GORUCK just launched their newest training shoe: the GORUCK Ballistic Trainer.
GORUCK makes serious, well thought out, and high quality training gear.
They are looking to shake up the functional fitness/CrossFit WOD training shoe space with this new shoe.
How well does it work? That’s what we aim to find out. We’ve got our review pair – and testing is underway.
Here’s some of the styles we are going to look at:
GORUCK Ballistic Trainer – Video Review on our YouTube Channel
Why read when you can watch? Check out this video from our YouTube channel:
Check back in a few weeks, and we’ll have the results of our side by side testing.
GORUCK Ballistic Trainer – Overview
This is GORUCK’s first attempt to create a functional fitness (aka CrossFit) style training shoe.
How about some stats right up front?
|Knit mesh (forefoot) / Ballistic Nylon (Midfoot and heel)
|15.0 ounces (Men’s Size 11)
|True to size. Toebox is wide
Let’s start from the ground up – with the outsole.
The all-rubber outsole provides grip in a variety of conditions.
I’ve tested these on wet grass (short and long), wet and dry asphalt, and of course, typical gym floor conditions.
They’ve used a triple combination of rubber compounds for this shoe.
The front provides enhanced traction, while the heel is very firm, and very hard wearing rubber.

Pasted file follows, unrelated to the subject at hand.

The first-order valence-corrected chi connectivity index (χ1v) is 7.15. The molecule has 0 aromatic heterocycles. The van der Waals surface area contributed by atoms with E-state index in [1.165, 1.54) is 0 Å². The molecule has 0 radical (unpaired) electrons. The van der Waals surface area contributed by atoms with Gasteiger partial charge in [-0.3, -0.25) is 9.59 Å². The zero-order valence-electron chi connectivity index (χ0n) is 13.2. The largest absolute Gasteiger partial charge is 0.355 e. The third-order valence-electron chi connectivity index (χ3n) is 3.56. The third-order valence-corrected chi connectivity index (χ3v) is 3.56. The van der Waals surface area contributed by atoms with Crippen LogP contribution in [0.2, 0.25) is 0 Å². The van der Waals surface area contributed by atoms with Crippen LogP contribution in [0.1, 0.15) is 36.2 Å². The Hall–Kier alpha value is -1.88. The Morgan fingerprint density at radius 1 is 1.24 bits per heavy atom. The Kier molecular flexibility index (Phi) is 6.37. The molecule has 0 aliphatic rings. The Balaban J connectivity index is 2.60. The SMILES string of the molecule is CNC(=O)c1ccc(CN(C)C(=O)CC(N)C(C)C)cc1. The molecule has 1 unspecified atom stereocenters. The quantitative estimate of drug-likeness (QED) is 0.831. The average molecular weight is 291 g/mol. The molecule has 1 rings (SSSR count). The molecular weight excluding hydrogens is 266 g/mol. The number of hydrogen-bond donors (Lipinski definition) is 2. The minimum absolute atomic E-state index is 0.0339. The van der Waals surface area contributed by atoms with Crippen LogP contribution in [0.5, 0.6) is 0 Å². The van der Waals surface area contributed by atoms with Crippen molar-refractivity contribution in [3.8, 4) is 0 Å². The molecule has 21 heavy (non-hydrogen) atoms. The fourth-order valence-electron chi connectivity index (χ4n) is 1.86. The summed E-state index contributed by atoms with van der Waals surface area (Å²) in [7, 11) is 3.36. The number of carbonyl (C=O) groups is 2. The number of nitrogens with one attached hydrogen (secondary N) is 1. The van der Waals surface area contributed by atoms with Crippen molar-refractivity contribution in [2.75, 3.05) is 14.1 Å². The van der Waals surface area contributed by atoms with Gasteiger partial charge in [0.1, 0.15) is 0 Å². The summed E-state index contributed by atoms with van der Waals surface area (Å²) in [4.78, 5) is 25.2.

How about the midfoot? You’ll see a mild “rope wrap” where the gum colored outsole wraps up around the side.
That’s for rope climbs specifically – giving you a place to grip the rope.
That rubber is yet another compound – one derived from rock climbing shoes – and it provides durability and grip at the same time.
How about on the side? The midsole is contained within the shoe , so we can’t see it, but that’s where the bulk of the cushion is at.
It’s not removable on this shoe, but there’s also an insole that is removable. Here’s a picture.
How’s the cushion? It’s exactly as you’d expect for a cross training shoe. It’s minimal (but not zero).
Cross training shoes need to provide support and stability – even when lifting hundreds of pounds. These aren’t cushioned like running shoes – nor do we want them to be.
GORUCK also incorporates a support system for all 3 arches of your foot.
Underfoot, it feels like your typical cross trainer. It’s firm, it’s stable, but I wouldn’t want to stand in these all day long.
Ditto for walking or running.
Can you run in these? Yep, you can. But I wouldn’t put these on to run a 5K.
These work fine for “WOD” style running – think hundreds of meters.
They are a bit on the heavy side – a Men’s US Size 11 weighs in at 15.0 ounces.
That’s well over an ounce heavier than the Nike Metcon 6 (13.9 ounces), and a lot more than a shoe like the NOBULL Trainer (11.3 ounces).
Heel to toe drop is 8mm. This is a bit more than the average cross trainer (which range from 2mm – 4mm, typically). GORUCK claims this will offer the desired degree of mechanical advantage in squats and the like, while also helping improve endurance due to less strain on your Achilles heel.
This is one of the aspects of the shoe that I’m evaluating against other cross trainers – results are still to be determined.
To be honest, the main limiting factor in wearing most trainers for long times or long distances is the lack of cushioning – at least that’s my perception.